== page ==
Sri Lanka: China’s Pearl Harbor

China's Critical Sea Lanes. - University of Texas.

China’s Critical Sea Lanes. – University of Texas.

In February 1941, Pres. Franklin Roosevelt ordered the U.S. Pacific Fleet moved from its west coast home base at San Diego in California, to Pearl Harbor in Hawaii, in order to cut the enormous distance the fleet had to sail to confront the Imperial Japanese Navy if war broke out in the Pacific.

Despite the devastating Japanese carrier strike on Pearl Harbor in December of that same year, moving the fleet there was sound military logic. Pearl Harbor remained the prime Pacific Fleet naval base throughout World War II.

China faces a very similar strategic though more critical naval scenario today in the Indian Ocean. Rather than protecting overseas territories, China’s economy and military machine are heavily dependent on imported oil. Ironically, the very same dilemma Imperial Japan faced in 1941.

A war with India, the United States, or a renewal of hostilities with erstwhile enemy Russia would place China’s seaborne supply of Middle East oil under threat. In the long-term future, Japan may also pose the same threat.

China has taken enormous steps in recent years to extend a naval & air footprint outward to counter this threat, primarily into the South China Sea.

Effectively annexing the Spratly Islands, China has established a permanent military presence right on the doorsteps of Malaysia & the Philippines and projects naval power toward Singapore and northern Indonesian waters.

Added to a longstanding military presence in the Paracel Islands; the building of air bases & ports following land reclamation in the Spratlys has laid the foundation of a Chinese maritime footprint extending southwest to Singapore and from the coast of Vietnam to Malaysia, the Philippines and Taiwan.

However, there remains the vast vulnerable area of the Indian Ocean in which Chinese bound oil tankers could be stopped, seized or if Chinese flagged, simply sunk on sight in any conflict with India, Russia, the U.S. or potentially Japan in the future.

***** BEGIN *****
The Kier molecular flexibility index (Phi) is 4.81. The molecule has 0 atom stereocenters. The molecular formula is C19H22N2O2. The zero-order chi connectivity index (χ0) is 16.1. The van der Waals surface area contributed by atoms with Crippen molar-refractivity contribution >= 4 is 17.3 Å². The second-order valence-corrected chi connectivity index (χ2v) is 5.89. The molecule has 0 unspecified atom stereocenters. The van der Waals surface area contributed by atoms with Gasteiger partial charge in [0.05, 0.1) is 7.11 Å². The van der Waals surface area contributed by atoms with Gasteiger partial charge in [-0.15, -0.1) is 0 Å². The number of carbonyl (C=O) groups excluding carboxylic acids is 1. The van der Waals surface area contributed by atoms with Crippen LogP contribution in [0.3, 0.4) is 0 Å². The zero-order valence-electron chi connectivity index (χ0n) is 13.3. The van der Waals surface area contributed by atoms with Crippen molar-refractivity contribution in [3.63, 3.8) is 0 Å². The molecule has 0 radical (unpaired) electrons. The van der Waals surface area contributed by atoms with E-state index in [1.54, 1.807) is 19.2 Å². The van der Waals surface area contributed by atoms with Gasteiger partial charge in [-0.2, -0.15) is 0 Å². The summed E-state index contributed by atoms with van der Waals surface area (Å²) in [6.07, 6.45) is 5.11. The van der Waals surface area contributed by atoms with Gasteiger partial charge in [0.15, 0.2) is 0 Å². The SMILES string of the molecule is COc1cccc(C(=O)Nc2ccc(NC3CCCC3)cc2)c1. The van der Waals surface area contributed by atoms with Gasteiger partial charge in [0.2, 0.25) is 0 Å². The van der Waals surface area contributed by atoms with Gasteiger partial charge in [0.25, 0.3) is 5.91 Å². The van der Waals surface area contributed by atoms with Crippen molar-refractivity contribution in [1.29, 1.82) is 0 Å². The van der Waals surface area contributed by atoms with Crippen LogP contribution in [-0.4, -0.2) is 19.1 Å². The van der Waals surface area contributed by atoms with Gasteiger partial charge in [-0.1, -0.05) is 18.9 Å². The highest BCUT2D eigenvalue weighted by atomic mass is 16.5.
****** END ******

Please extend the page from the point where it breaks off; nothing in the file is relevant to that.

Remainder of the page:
A solution clearly had to be found and Beijing explored three options; oil pipelines transiting Myanmar & Pakistan; a military presence in Maldives; and a major naval base in Sri Lanka.

The pipeline deal with Myanmar appears to have fallen through. However, the pipeline deal with Pakistan sustained and has the advantage of allowing oil to be offloaded by ship at the Chinese built port of Gwadar in Pakistan without having to transit the Indian Ocean or South China Sea.

However, that option is dependent on defending against terrorist or military special forces attacks and enemy air & missile strikes to destroy vital sections of the pipeline. Such attacks only have to succeed once, to shut down the oil flow.

The more viable solution is an effective Chinese naval presence in the Indian Ocean capable of protecting seaborne Chinese commerce from the East African and Arabian coasts, to Singapore.

The Maldives can be used to operate Chinese maritime patrol aircraft to attack enemy naval forces, and/or to refuel & provision Chinese warships & diesel submarines with pre-positioned oil tankers, and supply vessels.

Though in the event of war with India or America, either nation would in all likelihood employ carrier strike forces and/or an amphibious assault to eliminate this option for China in very short order.

A Chinese naval base in Sri Lanka however, poses a major problem for any naval adversary of China. Sri Lanka is not merely an island, but a large one, and a nation of over 20 million people. Destroying or seizing Chinese naval & air bases there, is far more problematic.